If Nikki Finke hadn't invented it and wasn't so fond of litigation, I would've thrown a big TOLDJA! in the headline. Years ago I was writing about this inevitability and being laughed at. And at the end of this snippet, I'm going to go even further out on a limb and touch the third rail neither Hollywood nor the entertainment media that loves them dares touch (hint: movies suck today).
Also, I'm well aware that I frequently touch on this subject, but from the moment I realized video distribution was inevitably headed online, I also realized that this was as seismic a change in the industry as the invention of home video itself. You see, this is where the power of a very few ends -- this is where the revolution really begins. Anyone can make a film nowadays, but the bottleneck is still distribution. You have a handful of distribution forces -- all of whom are hostile to our beliefs and values, and I'm convinced that what we're seeing unfold on an almost daily basis is going to change all of that. Not today and not even tomorrow. But online video streaming (like the ability to self-publish a novel) means that the prohibitive costs of distribution are about to be a thing of the past. The very few with the power are about to lose that power. The Man is going down.
We live in an amazing era where the ideal of democracy is becoming more of a reality. Music and the news media have already been splintered by the ability of the Internet to undermine the corrupt guardians of those institutions. And now it's happening in the Left's most lavish and cherished stronghold: The sound and fury of the motion picture.
This isn't a technological revolution, it's a freedom revolution powered by technology, where every twist and turn fascinates and must be encouraged.
Across Hollywood, a quiet revolution is brewing that's about to transform living rooms around the world.
After desperate attempts to prop up the industry's once-thriving DVD business, studio executives now believe the only hope of turning around a 40% decline in home entertainment revenue lies in rapidly accelerating the delivery of movies over the Internet.
In the next few years, the growing number of consumers with Internet-connected televisions, tablets and smartphones will face a dizzying array of options designed to make digital movie consumption a lot more convenient and to entice users to spend more money.
With films that can be accessed on any digital device, downloaded as iPhone apps or shared on Facebook as easily as a photo, it may be the biggest shift in Hollywood's business model since the explosion of the DVD in the late 1990s.
"The days of baby steps on the Internet are over," said David Bishop, president of Sony Pictures' home entertainment unit. "It's now critical that we experiment as much as possible and determine how to build a vibrant market for collecting digital movies."
Though the online movie business has been growing at a healthy clip for the last few years, driven in large part by the majority of Netflix's 24 million U.S. subscribers who stream video, it hasn't come close to making up for the rapid drop in DVD revenue. Insiders attribute that to the lack of selection — thousands of movies available on disc still can't be found online — and to the complexity of downloading a film on one device and watching it on another.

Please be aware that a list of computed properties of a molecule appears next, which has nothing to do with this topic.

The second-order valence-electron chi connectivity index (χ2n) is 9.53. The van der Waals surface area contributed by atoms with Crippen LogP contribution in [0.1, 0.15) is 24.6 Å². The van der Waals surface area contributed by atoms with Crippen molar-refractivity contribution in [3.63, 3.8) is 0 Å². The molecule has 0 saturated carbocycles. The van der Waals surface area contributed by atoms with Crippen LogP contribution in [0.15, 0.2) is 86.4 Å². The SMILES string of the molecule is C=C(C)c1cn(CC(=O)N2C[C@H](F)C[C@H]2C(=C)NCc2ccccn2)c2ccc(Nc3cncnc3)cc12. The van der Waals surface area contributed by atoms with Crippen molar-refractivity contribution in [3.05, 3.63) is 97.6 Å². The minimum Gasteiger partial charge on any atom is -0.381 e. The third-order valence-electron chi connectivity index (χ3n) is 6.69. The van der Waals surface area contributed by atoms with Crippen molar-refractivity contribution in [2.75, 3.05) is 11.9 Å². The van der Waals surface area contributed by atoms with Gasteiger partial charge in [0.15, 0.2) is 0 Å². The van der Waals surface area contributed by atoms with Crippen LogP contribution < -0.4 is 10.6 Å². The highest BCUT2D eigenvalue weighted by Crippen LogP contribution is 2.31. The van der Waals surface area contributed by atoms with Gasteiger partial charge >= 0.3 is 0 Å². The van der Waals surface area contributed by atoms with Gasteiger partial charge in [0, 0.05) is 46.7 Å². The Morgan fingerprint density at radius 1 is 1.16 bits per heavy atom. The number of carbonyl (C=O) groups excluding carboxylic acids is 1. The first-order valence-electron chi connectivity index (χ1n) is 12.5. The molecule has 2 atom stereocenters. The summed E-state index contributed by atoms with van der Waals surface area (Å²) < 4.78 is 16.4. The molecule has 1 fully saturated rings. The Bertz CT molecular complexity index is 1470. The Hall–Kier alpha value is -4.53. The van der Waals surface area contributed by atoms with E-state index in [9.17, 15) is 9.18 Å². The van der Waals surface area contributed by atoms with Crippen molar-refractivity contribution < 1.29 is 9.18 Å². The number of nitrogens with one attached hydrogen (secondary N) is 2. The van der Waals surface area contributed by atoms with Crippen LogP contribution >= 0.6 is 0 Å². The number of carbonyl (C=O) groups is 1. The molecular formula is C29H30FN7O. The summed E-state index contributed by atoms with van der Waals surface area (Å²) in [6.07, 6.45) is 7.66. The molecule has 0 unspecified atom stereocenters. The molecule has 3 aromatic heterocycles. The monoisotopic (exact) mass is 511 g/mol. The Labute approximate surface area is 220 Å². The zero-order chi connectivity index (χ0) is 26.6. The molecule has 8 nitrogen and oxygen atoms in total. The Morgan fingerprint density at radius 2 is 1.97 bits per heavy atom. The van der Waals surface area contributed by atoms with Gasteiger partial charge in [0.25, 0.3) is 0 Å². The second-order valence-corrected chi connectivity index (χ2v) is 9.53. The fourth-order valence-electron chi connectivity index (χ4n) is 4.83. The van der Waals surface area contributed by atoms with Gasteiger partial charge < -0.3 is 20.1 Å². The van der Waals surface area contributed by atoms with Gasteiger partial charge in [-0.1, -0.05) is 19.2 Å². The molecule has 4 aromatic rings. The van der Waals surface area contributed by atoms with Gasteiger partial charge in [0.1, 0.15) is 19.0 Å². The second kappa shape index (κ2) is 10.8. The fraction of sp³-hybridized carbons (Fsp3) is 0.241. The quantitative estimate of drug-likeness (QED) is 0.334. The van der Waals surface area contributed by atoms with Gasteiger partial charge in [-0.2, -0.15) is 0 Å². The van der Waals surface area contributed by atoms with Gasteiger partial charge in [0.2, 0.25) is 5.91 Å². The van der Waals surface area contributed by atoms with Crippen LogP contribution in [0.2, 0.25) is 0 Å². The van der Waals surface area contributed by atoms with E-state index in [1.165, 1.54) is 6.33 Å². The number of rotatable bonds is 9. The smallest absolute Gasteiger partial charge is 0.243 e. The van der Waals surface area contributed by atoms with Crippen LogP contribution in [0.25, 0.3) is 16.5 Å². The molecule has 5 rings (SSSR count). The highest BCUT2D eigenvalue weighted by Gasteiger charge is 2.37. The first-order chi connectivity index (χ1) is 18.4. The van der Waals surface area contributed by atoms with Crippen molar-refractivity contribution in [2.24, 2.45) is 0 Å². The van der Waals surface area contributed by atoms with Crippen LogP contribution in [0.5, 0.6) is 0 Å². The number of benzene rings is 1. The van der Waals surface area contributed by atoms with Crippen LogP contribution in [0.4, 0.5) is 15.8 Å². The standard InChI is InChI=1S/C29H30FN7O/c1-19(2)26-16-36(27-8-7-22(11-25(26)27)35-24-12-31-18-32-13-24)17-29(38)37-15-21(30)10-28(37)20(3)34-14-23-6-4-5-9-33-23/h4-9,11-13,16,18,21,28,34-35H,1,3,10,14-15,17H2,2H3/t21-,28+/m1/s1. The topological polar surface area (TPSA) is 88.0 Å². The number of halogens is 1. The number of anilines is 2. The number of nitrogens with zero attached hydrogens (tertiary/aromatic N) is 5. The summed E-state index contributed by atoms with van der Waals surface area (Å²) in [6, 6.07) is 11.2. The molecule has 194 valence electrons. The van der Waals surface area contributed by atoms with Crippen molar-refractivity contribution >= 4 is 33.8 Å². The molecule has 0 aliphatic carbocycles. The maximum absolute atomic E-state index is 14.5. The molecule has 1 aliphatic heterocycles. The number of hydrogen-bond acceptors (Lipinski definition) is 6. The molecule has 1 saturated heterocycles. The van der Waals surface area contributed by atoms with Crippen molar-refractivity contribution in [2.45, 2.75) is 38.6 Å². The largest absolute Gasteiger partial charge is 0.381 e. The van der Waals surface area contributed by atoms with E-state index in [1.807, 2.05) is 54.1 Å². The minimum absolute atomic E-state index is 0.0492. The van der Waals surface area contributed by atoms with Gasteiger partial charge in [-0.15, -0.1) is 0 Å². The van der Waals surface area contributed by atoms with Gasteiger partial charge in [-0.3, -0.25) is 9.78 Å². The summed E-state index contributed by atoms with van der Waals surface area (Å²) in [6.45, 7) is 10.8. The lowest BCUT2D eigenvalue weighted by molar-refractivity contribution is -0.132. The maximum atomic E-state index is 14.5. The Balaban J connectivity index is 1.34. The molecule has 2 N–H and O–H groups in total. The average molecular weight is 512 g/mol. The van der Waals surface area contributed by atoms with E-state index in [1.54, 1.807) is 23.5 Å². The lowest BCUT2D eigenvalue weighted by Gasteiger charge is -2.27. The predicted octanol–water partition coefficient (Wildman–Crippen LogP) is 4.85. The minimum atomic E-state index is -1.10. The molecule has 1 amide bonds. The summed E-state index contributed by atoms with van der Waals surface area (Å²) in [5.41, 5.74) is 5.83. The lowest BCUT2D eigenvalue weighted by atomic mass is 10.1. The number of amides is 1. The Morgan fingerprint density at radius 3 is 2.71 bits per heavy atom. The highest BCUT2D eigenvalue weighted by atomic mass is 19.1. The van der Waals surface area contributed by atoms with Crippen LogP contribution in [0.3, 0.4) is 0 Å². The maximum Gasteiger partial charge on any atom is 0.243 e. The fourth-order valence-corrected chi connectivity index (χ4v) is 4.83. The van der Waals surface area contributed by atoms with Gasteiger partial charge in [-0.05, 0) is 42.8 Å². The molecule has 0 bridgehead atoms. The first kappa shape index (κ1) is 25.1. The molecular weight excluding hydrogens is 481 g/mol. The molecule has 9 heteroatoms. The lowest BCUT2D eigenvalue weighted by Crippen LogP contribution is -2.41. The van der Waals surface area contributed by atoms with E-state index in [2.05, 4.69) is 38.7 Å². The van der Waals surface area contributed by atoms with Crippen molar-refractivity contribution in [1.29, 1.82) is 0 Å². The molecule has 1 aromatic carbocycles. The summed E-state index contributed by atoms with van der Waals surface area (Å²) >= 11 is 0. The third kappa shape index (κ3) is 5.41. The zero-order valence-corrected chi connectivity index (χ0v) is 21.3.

Studios are eager to change that by offering more movies in easier ways, but there's not yet a consensus on how. As a result, people who connect their TVs to the Internet or buy iPads will face a vastly expanded but potentially confusing menu of options to access films from different sources in various ways.
From here the article goes on to describe all the laughably bad ideas Hollywood's going to attempt to try and keep us doling out the big bucks before everything ends up in a much cheaper RedBox kiosk or Netflix envelope.
First off, of course everything's going to end up online. It wouldn't surprise me if RedBox saw the writing on the wall and decided to get into the streaming business sometime next year -- or yesterday
. Streaming is too damn convenient not to be the future. Furthermore, it's too cheap of a distribution service when compared to pounding out DVDs.
What has Hollywood freaked now and dancing around the inevitable with 28 day delays and the like is that a buck-a-rental is a long ways away from a decade ago when the DVD sales biz was booming and the rivers ran with chocolate and the forests with unicorns.
Those days are over and no gimmick or punitive waiting period or "cloud-thingy" is going to bring them back.
1. We are used to paying much less for your product now.
2. We are used to waiting to see your product now.
3. Netflix Streaming might not have "Green Lantern" or "The Green Hornet" or whatever piece of crap green movie you dumped on us recently, but it does have a lot of cool stuff waiting to be discovered and rediscovered: Classic television, tons of documentaries, and those awesome TLC/Discovery reality shows (sans commercials!).
Through the conditioning of their customers to wait for their product to hit whatever outlet we're comfortable with, Hollywood has lost the most important selling tool they once had: Urgency. The need to see something NOW.
Furthermore, the product sucks like never before, No one wants to OWN this crap. We might want to see it. We might even want to rent it. But we do not want to own it.
If Hollywood wants to create urgency and a desire to own, then they need to make better movies. More like "The Matrix," "Dark Knight," and "Iron Man." We anticipate films like this, while on the other hand we watch those "green" titles almost out of a sense of obligation.